Turning now to FIGS. 2-6, and first to FIG. 2, it can be seen that the respirator control 10 comprises upper and lower envelope pieces 14 and 16 with relatively flat walls 18 and 20 and complimentary side walls 22 and 24. These envelope pieces, when brought together, define a mouthpiece with an internal cavity 26 (FIGS. 3-6) in which is inserted a removable filtering cartridge or throw-away insert 28. Each envelope piece is also provided with complimentary curved walls 30 and 31 which define a safety shield 34 and lip or mouth opening 36 when the two envelopes are brought together to define the cavity 26. This safety shield 34 is contoured to overlap the lips of a person's mouth by a large margin so that the mouthpiece cannot be swallowed yet avoids interference with the nose and is preferably without connection points which would enable straps or other holding means to be attached to the safety shield to be used to hold the mouthpiece in the mouth. This latter is important so as to enable the mouthpiece to be coughed out in any event of choking, vomiting, or the like. Also, spaced a slight distance from the safety shield, are a pair of ridges 38 and 40 located on the outside surfaces of the walls 18 and 20 and which together form a teeth grip ledge for the user's teeth as shown in FIG. 1 to aid in holding the mouthpiece in the mouth cavity.
From the safety shield 34, the envelope pieces taper to give the cavity 26 a taper so that the throat opening 42 is smaller than the lip opening 36. The side walls 22 and 24 are also provided with mating offset edges (only one being shown at 44 in FIG. 2) to provide elongated grooves 46 and 48 in FIG. 5 on each side facing cavity 26 into which the edges of a base 50 of the filtering cartridge 28 may be inserted to divide the inner cavity 26 into two air corridors 52 and 54. The upper corridor 52 is the inhale corridor and the lower corridor 54 is the exhale corridor; the inhale corridor 52 may be larger to compensate for the loss of air pressure through the filter material.
Turning now specifically to the removable cartridge 28, it can be seen from the review of the drawings that the base 50 is relatively flat and tapered so as to nest in the cavity 26 and slideably fit into the groove 46 and 48. The base 50 is provided on one surface with a plurality of pinlike projections or spikes 56 which serve to hold the filtering material 58 thereon during packaging, transportation, and to hold the material within the cartridge during insertion into the mouthpiece. The filtering material can comprise gauze, cotton, or the like, conventionally used for a filtering material and which can be moistened, provided with medication, or simply dry for filtering air in the upper inhale corridor 52. This same side of base 50 is also provided with stop means in the form of upwardly extending posts 60 which locate the filtering material 58 and prevent its forward movement towards the throat opening 42.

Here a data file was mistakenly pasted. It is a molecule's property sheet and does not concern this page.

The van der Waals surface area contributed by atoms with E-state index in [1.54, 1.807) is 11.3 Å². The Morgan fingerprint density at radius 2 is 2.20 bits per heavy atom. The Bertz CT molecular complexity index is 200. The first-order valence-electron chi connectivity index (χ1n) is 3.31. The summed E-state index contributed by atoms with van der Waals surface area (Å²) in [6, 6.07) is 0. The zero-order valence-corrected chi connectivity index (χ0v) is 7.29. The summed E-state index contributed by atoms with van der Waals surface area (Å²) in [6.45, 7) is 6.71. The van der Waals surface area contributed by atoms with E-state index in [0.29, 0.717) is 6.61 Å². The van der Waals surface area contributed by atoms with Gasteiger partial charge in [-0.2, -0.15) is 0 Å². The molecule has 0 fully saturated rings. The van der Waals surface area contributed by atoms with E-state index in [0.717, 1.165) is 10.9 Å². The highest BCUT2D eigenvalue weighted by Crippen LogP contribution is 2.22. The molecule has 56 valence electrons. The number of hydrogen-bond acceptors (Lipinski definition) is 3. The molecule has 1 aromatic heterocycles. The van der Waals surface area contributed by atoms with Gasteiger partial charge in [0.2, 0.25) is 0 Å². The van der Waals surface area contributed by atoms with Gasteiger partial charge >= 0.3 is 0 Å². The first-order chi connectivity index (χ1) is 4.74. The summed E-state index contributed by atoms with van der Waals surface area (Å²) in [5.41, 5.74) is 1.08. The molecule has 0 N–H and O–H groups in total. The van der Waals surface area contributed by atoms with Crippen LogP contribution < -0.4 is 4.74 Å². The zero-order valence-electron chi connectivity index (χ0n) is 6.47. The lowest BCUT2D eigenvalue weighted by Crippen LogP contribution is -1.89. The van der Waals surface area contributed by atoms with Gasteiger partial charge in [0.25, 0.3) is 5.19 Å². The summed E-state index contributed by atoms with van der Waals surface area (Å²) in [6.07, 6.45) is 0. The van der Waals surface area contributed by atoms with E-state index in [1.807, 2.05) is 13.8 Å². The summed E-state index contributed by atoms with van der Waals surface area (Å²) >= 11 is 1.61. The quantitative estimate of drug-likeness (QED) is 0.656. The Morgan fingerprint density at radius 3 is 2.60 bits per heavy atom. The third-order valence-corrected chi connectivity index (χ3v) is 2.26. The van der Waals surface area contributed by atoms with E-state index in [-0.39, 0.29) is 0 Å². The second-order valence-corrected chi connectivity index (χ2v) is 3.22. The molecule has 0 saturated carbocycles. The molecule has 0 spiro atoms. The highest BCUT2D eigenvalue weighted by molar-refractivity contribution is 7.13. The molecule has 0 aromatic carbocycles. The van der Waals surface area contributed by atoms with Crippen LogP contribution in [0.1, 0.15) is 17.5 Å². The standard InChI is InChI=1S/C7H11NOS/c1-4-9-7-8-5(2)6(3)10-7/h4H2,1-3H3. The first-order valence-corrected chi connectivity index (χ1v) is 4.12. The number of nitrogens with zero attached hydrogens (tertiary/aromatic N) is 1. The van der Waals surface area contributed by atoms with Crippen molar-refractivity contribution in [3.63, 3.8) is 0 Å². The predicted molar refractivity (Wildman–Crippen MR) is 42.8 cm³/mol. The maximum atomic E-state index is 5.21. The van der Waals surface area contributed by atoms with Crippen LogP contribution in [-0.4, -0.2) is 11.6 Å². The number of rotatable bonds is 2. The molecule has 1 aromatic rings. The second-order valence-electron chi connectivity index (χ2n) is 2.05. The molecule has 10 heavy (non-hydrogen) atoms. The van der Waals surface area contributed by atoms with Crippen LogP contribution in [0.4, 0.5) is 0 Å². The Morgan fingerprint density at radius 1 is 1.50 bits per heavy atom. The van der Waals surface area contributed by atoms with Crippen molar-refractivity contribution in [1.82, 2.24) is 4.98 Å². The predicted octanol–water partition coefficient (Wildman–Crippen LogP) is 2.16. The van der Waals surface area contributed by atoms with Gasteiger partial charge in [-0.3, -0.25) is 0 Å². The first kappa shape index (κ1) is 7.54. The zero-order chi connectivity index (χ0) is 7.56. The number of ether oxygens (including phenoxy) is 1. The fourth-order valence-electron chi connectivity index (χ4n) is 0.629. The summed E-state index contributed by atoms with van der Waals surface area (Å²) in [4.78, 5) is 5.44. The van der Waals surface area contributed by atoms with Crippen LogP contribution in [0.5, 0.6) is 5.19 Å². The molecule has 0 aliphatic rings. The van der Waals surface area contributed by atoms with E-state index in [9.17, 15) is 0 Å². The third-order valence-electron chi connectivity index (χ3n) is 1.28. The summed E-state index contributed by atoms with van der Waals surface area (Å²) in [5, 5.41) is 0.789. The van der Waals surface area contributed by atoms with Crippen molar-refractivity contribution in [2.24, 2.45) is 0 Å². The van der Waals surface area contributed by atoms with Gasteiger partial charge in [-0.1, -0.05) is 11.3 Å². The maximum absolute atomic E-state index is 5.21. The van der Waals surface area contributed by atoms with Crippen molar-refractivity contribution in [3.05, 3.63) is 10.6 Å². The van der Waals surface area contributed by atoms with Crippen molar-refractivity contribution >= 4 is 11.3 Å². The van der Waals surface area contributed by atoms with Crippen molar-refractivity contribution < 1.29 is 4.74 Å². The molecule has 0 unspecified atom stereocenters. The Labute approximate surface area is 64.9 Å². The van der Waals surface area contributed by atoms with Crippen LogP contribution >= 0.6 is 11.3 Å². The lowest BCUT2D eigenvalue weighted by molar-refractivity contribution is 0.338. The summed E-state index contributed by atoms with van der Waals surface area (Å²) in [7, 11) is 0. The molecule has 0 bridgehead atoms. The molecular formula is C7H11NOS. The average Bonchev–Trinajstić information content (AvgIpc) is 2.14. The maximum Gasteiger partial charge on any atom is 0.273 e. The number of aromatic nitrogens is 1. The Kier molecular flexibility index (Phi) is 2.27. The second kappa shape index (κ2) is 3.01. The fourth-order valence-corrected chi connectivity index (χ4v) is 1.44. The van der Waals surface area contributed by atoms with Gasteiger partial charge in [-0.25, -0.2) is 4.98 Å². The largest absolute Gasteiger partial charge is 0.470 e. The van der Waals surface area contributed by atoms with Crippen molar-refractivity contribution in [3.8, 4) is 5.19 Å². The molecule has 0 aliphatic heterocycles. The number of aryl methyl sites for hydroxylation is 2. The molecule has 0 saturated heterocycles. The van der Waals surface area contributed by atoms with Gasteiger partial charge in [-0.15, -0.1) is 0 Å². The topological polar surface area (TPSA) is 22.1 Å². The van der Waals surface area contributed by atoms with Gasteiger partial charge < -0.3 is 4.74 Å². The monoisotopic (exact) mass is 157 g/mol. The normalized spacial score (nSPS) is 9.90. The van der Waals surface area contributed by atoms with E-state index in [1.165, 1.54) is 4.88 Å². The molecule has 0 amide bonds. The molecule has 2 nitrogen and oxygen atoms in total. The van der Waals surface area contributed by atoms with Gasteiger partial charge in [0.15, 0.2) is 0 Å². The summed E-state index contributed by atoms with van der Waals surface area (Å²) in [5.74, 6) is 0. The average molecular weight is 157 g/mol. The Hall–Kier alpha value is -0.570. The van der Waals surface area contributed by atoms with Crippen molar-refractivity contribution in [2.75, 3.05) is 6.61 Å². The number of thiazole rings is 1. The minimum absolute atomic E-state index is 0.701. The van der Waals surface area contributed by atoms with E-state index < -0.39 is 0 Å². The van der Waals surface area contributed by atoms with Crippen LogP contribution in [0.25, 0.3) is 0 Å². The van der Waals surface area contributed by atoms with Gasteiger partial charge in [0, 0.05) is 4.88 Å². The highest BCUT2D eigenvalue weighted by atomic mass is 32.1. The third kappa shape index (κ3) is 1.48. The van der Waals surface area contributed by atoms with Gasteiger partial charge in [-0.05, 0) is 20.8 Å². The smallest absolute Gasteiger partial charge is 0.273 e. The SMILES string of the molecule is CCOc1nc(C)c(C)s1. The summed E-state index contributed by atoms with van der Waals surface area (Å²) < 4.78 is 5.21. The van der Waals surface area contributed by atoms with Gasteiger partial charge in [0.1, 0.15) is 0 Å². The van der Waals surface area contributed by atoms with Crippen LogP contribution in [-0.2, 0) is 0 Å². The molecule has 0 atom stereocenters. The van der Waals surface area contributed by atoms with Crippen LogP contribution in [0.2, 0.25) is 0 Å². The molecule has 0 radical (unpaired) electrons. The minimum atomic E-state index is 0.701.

On the bottom side of the base 50, there is provided a plurality of ribs or runners 62 (two shown) running generally in the direction of the air flow in the mouthpiece with curved ends 64 located near the forward end of the bottom wall. The purpose of these runners is to guide the base 50 into the grooves 44 and 46 and the curved ends 64 aid in the insertion of the cartridge because the filtering material may be slightly thicker than the space between the grooves 44 and 46 and the inside of the envelope wall 18. The curved surface 64 permits a slight tilting of the cartridge as it is being inserted through the opening 36.
As shown in FIG. 2, and in FIGS. 3, 4 and 6, one side of the base 50, i.e., the filter side, is also provided with a relatively thin flat upright wall flap valve 68 extending in the direction of the upper envelope piece 14 across the width of the base 50, and located on the throat side of the post 60, opposite the filter 58. When inserted in the mouthpiece, this flap valve 68 cooperates with an inwardly extending ridge 70 on the inside of the upper envelope wall 18 and spaced from the flap valve to act as a one-way valve. The ridge 70, being relatively thick, acts as a shut-off land for the flap valve 68. The flap valve 68, being relatively thin, easily passes under the ridge 70 when the cartridge is being inserted into the mouthpiece.
On the very end of the base 50 on the side opposite the inhale flap valve 68, there is also provided a relatively thin wall flap valve 72 extending the width of the base 42 which also engages an upwardly extending ridge 74 on the lower envelope wall 20 located at the very end of or near the exit or throat opening 42 and spaced from the flap valve act as a one-way valve. This ridge 74, being located on the other side of the valve 72 as compared to the inhale flap valve 68 and its land 70, acts as a shut-off land for the flap valve 72 for air moving in the opposite direction to the flow of air in the inhale corridor. Note that a clearance 76 is provided at the junction of the wall 72 and base 50 to give the flap valve 72 more freedom of movement since its extension in the direction of the lower envelope is much less than the extension of the inhale flap valve 68. This shortness of the exhale valve tends to make the material less resilient.